People were experimenting with all these things they had never seen or used before, and they didn’t quite know what to do with them. If you watch that show “Chopped” on Food Network, I kind of think that’s what the mid-century cook felt like: We have all these weird ingredients, and what are we going to make with them? Well, let’s try this.

The other side is that many of the crazier recipes came from brand-specific cookbooks produced by companies trying to put their products into every single part of your meal. That’s easy to do with some stuff, like salt, but when you’re talking about things like cans of condensed tomato soup or ketchup, it’s a little more difficult to put those into a dessert.

Collectors Weekly: I always assumed food from this period was boring and bland.

Clark: Well, it was blander, because people used spices a lot less than they do now. Surprisingly, back in the ’40s, people used a lot of curry powder, but they would only use an eighth of a teaspoon of curry powder. Or a recipe for chili might only have a quarter teaspoon of chili powder in it. People considered ketchup spicy. There was definitely a change in palate in terms of spices, which I think is why people consider it to be a bland type of cooking.

“When you’re talking about cans of condensed tomato soup or ketchup, it’s a little more difficult to put those into a dessert.”

People think the proliferation of food blogs has made our tastes more diverse, but I actually think it’s the reverse. I think they’re becoming more of the same. People won’t accept food unless it’s a certain kind of food, and I think that going back to the mid-century cookbooks is opening up—well, especially mine and Tom’s world—in terms of what we can eat and what’s really out there. There are so many more options for everybody. It might not turn out perfectly, but there’s so much out there that we have to work with.

Many 1950s recipe books were sponsored by major processed food businesses, like the Campbell Soup Company’s “Cooking with Condensed Soups.”

Collectors Weekly: Do you come across ingredients or techniques that modern cooks would be completely unfamiliar with?

Clark: Yes, sometimes. Probably the most common issue is products that no longer exist. A great example is the Pillsbury “Tunnel of Fudge” cake, since one of the main ingredients is a frosting mix that’s not made anymore. Jiffy brand still makes a fudge frosting mix which I substituted, and it turned out pretty well. But often there will be spice mixes or bottles of salad dressing that longer exist. I have to look them up online and guesstimate what was in there, and then try to re-create them.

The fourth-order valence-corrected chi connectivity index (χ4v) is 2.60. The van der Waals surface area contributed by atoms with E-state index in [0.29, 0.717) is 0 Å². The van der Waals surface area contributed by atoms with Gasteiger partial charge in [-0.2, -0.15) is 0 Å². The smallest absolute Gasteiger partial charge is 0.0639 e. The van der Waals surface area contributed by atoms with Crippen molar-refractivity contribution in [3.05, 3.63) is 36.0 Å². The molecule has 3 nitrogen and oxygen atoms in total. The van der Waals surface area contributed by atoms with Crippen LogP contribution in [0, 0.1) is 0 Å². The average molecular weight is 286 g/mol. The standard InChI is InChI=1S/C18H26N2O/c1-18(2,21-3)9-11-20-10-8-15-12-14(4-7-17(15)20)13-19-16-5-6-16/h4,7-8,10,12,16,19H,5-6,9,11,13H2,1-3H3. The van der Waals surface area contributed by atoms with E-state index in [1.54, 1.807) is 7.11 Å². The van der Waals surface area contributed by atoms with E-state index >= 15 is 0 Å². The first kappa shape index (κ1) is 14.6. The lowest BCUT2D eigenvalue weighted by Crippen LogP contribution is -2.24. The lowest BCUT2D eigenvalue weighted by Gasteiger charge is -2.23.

As far as the techniques, some things are a little bit difficult to re-create, especially if you’re doing it from a manufacturer’s cookbook or an appliance cookbook. They’ll say things like, “Take your ‘number five super iron’ and do this with it.” I’m like, well, I’m just going to put this in my frying pan and hope that it turns out.

Collectors Weekly: What common modern dishes got their start in the mid-20th century?

Clark: Casseroles were a big trend, and continue to be popular. For example, my husband has this tuna casserole that he loves with crushed potato chips on top, and I don’t know how many times I’ve seen that recipe in vintage cookbooks.

Cooking with a broiler was really popular, so a lot of that stuff has stuck around, this idea of the broiler dinner. And the Lipton onion soup mixed with sour cream, the California dip, that started during that time period, too. The idea of the cocktail hour with appetizer dips came into being, which I think is still with us.

Casseroles and dips were both burgeoning food trends during the mid-20th century.

Collectors Weekly: Do people often make personal connections with the recipes you post?